Jack and Ed are best friends, but their battle to stay alive tests their friendship to the limit as they go on the run with a mismatched group of other kids - nerds, fighters, misfits. And one adult. Greg, a butcher, who claims he's immune to the disease. They must work together if they want to make it in this terrifying new world.
Charlie Higson doesn’t hold anything back in this full-on gory fright-fest. If you want to see a zombie story done well then you definitely need to check out ‘The Dead’. I was a little disappointed that this book wasn’t a direct sequel to Higson’s earlier book ‘The Enemy’ which I read last year and thoroughly enjoyed. Instead, the story takes place one year before the events depicted in the first book and features a different set of boys. There is only a small amount of overlap between the two books with a few familiar faces appearing at the end but the premise of the story is the same.
The two main characters and best friends, Jack and Ed, are initially trapped in their school – fighting off attacks from their teachers. In the world that Higson has created, everyone over the age of 14 has been struck down by a disease which turns them into zombies. The only thing that will satisfy them is the taste of children’s flesh. The boys soon realise that they must escape the school, so a small group of them set out for London in the hope of finding some kind of safety. Along the way they have to fight off attacks from numerous groups of ravaged adults who are looking for their next meal. I liked the relationship between Jack and Ed and the way in which they each have different strengths and weaknesses. They both have to adapt throughout the book and grow in character. They find themselves facing things which they never would have dreamt could happen.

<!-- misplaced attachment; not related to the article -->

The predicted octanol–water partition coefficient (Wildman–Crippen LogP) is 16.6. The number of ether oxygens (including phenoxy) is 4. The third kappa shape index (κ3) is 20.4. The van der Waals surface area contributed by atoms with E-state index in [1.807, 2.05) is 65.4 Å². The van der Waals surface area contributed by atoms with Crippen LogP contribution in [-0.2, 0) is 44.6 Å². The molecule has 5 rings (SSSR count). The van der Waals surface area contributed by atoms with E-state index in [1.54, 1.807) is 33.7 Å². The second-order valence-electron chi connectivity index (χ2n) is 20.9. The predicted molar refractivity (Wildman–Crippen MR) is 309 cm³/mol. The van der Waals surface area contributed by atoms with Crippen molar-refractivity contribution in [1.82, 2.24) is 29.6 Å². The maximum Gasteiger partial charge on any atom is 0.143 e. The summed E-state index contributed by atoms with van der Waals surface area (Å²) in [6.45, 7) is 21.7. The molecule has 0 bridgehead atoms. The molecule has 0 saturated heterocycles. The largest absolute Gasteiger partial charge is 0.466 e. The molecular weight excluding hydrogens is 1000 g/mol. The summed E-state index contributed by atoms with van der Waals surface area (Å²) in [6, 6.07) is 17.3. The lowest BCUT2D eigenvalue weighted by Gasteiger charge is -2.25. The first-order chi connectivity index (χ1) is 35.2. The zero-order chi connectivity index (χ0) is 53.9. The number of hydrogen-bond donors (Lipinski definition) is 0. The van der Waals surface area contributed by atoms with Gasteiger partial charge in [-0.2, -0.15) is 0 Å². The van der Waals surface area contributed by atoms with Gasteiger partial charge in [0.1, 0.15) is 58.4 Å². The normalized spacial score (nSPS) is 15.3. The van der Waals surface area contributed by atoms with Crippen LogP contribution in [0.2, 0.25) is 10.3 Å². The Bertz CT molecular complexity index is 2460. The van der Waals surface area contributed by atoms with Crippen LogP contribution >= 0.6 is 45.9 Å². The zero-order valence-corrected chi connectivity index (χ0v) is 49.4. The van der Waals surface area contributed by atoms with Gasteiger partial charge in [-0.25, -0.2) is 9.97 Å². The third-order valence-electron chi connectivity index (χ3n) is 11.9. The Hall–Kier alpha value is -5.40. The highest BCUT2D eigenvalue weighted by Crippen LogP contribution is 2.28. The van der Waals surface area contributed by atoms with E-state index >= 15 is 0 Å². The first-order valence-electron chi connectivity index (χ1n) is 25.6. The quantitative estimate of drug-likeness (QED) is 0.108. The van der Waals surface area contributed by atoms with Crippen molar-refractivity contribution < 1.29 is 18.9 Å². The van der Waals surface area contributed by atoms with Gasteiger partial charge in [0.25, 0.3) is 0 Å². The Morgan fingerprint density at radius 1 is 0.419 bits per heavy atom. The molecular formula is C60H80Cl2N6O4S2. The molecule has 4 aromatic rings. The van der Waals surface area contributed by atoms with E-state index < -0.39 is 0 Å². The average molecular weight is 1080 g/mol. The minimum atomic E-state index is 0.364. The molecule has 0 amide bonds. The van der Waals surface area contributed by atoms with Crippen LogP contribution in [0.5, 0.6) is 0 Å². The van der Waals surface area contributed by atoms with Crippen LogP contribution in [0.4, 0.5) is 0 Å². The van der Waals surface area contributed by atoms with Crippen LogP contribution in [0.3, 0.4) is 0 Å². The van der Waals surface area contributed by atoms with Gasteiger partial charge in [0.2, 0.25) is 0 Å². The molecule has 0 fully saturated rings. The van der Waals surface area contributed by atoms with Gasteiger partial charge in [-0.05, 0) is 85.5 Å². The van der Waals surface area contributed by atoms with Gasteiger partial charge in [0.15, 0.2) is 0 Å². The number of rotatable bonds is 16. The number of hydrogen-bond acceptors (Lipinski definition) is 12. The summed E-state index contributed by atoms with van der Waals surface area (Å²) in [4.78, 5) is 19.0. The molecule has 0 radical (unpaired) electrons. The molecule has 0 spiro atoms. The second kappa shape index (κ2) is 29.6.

It’s also interesting seeing them trying to survive without adults making all the decisions for them. With the circumstances they’re coping with, a wrong decision could have disastrous consequences.
Throughout the boys’ journey, we learn more about the disease itself and what causes it. I was hoping that there would be perhaps a little more explanation as the reader is still left in the dark about a lot of things but I believe Higson has more books in the series planned so obviously only wants to reveal a bit at a time. It certainly helps to keep the suspense high!
Some scenes in the book were actually pretty shocking and this series is definitely not for the faint of heart. A couple of times I had to put the book down and come back to it later because I needed to have a chance to absorb what I’d just read. Characters die and children get hurt and not everyone survives. This isn’t the type of book which has a nice neat happy ending. I really found myself rooting for them all and willing them to live and to fight. I grew quite attached to one or two which meant that I got quite tearful in a few scenes which were very touching and beautifully written.
I’m not usually a big fan of horror but I am enjoying this series so far and looking forward to future instalments. I’m intrigued how everything is going to be put right in the end – if it’s put right!